Now, I acknowledge I may be making too much out of this.  But, importantly, as our culture drifts more into a rejection of absolutes it will be reflected more and more in our entertainment.  Followers of God must not have our heads in the sand about this. While I am not suggesting we must abstain from entertainment because of these messages (though some may choose to), I am saying in no uncertain terms that we must be aware of them; and more importantly, aware of the biblical message and its truthfulness. We must stand by that message. Otherwise, we will be spiritually confused and liable to fall for any deception that comes our way (Ephesians 4:14).

Women and the New Testament

Tuesday, April 12, 2016

Women and the New Testament
By Mark McCrary

Mention the Bible to some people today, and one of the first things they will think of is sexism. After all, it teaches that men are the head of the house, that women can’t be preachers, that they are second class citizens, that sex is only for the man—generally, that women aren’t important, right?

Well, yes and no. It is certainly true that God has ordained that the man is to be the head of the family (Eph. 5:22-29), and He has also determined that women are not to have teaching authority over men (1 Timothy 2:11-12). No Sexual Revolution can ever overthrow these truths. However, most misconceptions and misunderstandings people have about women and the Bible are just that—misconceptions and misunderstandings; and very erroneous ones as at that.

Did you know that women ministered to Jesus and helped Him in his important task? Luke 8:3 tells of many who “provided for Him from their substance.” Women were also the first witnesses of the resurrection (Luke 24:1-10). This is remarkable because in Jewish society, the testimony of women in the court of law had little if any weight.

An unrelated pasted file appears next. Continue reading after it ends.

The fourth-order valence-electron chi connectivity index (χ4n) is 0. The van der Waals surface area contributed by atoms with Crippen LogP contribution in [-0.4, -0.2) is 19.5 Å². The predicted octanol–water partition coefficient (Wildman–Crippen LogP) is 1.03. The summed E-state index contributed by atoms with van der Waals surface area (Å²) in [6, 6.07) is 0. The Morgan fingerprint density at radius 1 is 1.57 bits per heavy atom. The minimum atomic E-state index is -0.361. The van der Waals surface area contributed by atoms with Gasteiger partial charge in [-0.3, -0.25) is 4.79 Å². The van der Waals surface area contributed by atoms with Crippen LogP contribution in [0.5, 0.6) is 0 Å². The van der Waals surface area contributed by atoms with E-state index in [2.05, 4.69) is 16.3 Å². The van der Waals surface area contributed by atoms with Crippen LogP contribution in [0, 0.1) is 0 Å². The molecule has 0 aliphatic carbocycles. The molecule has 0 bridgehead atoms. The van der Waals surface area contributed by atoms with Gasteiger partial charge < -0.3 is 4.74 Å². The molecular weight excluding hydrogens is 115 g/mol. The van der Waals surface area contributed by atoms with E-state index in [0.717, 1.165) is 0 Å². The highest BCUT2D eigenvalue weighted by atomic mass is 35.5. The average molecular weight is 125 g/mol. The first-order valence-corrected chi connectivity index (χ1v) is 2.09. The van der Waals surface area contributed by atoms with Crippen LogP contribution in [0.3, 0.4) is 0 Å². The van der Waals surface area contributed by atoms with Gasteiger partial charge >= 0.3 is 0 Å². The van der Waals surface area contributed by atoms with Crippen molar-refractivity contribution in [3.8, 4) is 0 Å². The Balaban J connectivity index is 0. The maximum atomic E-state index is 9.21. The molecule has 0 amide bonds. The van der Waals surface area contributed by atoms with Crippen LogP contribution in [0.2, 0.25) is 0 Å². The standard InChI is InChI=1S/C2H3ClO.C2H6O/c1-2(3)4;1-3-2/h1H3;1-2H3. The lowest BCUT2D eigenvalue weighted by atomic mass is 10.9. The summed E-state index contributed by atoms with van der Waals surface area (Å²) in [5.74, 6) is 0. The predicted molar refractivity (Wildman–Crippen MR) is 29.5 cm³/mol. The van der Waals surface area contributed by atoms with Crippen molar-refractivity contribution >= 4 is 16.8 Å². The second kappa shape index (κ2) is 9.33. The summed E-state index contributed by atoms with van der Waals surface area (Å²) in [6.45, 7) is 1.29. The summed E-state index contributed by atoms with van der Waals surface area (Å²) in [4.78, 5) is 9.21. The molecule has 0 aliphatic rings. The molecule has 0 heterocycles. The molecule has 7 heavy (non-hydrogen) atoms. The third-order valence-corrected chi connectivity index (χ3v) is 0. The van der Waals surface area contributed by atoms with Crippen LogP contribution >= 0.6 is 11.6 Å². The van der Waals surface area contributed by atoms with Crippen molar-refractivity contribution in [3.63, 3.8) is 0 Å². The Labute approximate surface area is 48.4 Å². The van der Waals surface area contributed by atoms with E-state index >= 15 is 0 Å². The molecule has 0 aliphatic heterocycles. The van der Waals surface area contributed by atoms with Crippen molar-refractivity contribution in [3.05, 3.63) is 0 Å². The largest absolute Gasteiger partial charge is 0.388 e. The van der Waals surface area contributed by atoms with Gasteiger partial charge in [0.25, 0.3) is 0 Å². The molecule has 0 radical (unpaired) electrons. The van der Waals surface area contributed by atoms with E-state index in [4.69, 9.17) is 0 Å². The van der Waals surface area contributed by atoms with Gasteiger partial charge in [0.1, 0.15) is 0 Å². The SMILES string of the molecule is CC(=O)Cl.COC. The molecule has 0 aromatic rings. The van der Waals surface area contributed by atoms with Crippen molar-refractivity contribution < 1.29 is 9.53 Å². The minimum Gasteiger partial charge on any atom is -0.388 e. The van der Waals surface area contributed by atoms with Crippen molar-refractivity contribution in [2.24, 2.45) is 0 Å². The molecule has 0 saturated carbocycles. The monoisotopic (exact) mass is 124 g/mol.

One of the few named servants in the church apart from the apostles was that of a woman—Phoebe (Romans 16:1). In fact, Romans 16 list the names of a number of disciples in the city of Roman, many of which were women, such as Priscilla (v. 3), Mary (v. 6), Juna (v. 7), Tryphena, Tryphosa, Persis (v. 12) and Julia (v. 15). Mentioned as well—though not by name—are Rufus’ mother (v. 13) and Nereus’ sister (v. 15).

Contrary to the view of women in much of the first century society, the teachings of the New Testament lifted them up. Their sexual desires and needs were elevated to the same level as those of men—“Let the husband render to his wife the affection due her, and likewise also the wife to her husband. The wife does not have authority over her own body, but the husband does. And likewise the husband does not have authority over his own body, but the wife does.” Peter reminded husbands that they are to view their wives as “heirs together of the grace of life” (1 Pet. 3:7). To fail to do so, he warned, would hinder a man’s prayers to God. Also, the husband was told to view his wife as a “weaker vessel”—not that she is spiritually weaker, but she was to be viewed as something precious and valuable to him; something to be honored and protected at all costs.

Though the husband is the spiritual leader in the home, there is certainly a sense from Ephesians 5 that even he is submissive to his wife as he leads. Everything he does in verses 25-29 is with her and her well being in view. If she is not bettered because of his leadership, he’s doing something wrong and needs to correct it.